Lack of qualified personnel

  • When the ASE CIM Committee was initially established, there were only 30 engineers qualified to manage the automation process.

  • More than 700 smart factory automation engineers have been trained through the establishment of in-house automation and AI training modules as well as industry-academia research programs.

  • Created Intelligent Engineering training modules to provide training on statistical analysis and equipment monitoring, and to teach students how to apply digital technology in manufacturing. So far, more than 2,000 personnel have received training.

  • Created Digital Application training modules to provide courses on RPA, Qlick View, Doc.Bee, co-know, etc. for administrative and support staff. The training helps accelerate our digital transformation and improves employee productivity. So far, more than 4,000 personnel have undergone digital training.

Smart Factory Milestones

2011

Introduced the recipe management system (RMS)

As a control measure before mass production, the EAP transfers data to equipment through SECS/GEM, ensuring data validity and improving overall equipment efficiency (OEE).

2013

Inhouse-developed Semiconductor Equipment Communications Standard (SECS) equipment automation program (EAP)

To overcome challenges in equipment connection program development, we designed a development platform for standardized equipment connection programs, solving process design problems, lowering program development complexity, and increasing human-machine ratios and operation time.

Implemented the fault detection and classification (FDC) system

By collecting equipment production parameters in real-time, systems are able to report equipment status immediately and check formal functions automatically so that warning signals are issued when malfunctions occur, thereby preventing the repeated manufacturing of defective products and ensuring that reporting mechanisms are in place to detect malfunctions in real time.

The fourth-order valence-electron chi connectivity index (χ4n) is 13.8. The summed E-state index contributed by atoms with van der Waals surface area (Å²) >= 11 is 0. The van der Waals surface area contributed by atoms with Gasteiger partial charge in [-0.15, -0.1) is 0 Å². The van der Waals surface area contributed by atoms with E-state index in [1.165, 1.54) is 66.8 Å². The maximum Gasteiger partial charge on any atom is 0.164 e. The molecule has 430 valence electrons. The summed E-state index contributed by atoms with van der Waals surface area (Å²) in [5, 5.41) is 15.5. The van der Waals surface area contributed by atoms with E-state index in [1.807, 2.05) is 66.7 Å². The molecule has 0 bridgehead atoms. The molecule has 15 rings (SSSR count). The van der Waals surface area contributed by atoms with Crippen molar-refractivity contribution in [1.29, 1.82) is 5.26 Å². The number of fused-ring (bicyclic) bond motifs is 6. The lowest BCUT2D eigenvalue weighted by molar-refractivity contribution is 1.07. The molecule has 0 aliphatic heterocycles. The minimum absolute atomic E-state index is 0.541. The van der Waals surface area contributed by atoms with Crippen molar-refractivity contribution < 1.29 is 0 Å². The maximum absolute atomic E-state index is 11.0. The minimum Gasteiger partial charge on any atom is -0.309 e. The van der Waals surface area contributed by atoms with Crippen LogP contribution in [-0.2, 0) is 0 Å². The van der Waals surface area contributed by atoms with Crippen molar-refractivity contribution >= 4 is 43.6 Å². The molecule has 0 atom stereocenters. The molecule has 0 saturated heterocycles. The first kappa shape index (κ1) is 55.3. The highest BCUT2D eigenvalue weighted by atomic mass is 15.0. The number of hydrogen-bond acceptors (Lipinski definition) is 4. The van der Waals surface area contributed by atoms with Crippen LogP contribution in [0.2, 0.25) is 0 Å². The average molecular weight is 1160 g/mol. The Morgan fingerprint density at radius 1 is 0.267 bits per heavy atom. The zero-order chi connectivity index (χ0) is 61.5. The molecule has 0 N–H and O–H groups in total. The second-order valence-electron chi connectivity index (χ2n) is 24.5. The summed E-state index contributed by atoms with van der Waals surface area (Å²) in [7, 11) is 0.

2015

Introduced robotic arms and automated guided vehicles (AGVs)

AGVs and robotic arms were integrated to introduce the autonomous mobile robot (AMR) that can support transport operations, thus reducing manpower on the floor and maximizing packaging capacity.

2018

Ushering in the era of AI

Applying AI powered detection technology to identify and intercept any malfunctioning equipment that may compromise information security and prevent any information security incidents. The in-house developed technology helps mitigate information security risks and reduce investment costs.

2019

Incorporated the predictive maintenance system (PdM)

A predictive maintenance system helps determine equipment that is likely to require maintenance and predicts equipment component failures and malfunctions in advance. The system allows early notification of maintenance personnel to service the equipment, thereby lowering equipment failure time.

2020

Launched the world’s first 5G mmWave smart factory

The 5G mmWave smart factory was a collaborative effort between ASE, Chunghwa Telecom and Qualcomm, showcasing the future of automation and smart factories. 3 use cases were developed to demonstrate the use of 5G mmWave in smart factories - automated production line inspection using AI+AGV, remote AR maintenance and the AR experience at the ASE green technology center.

2021

Build an IAI platform to promote the universal application of AI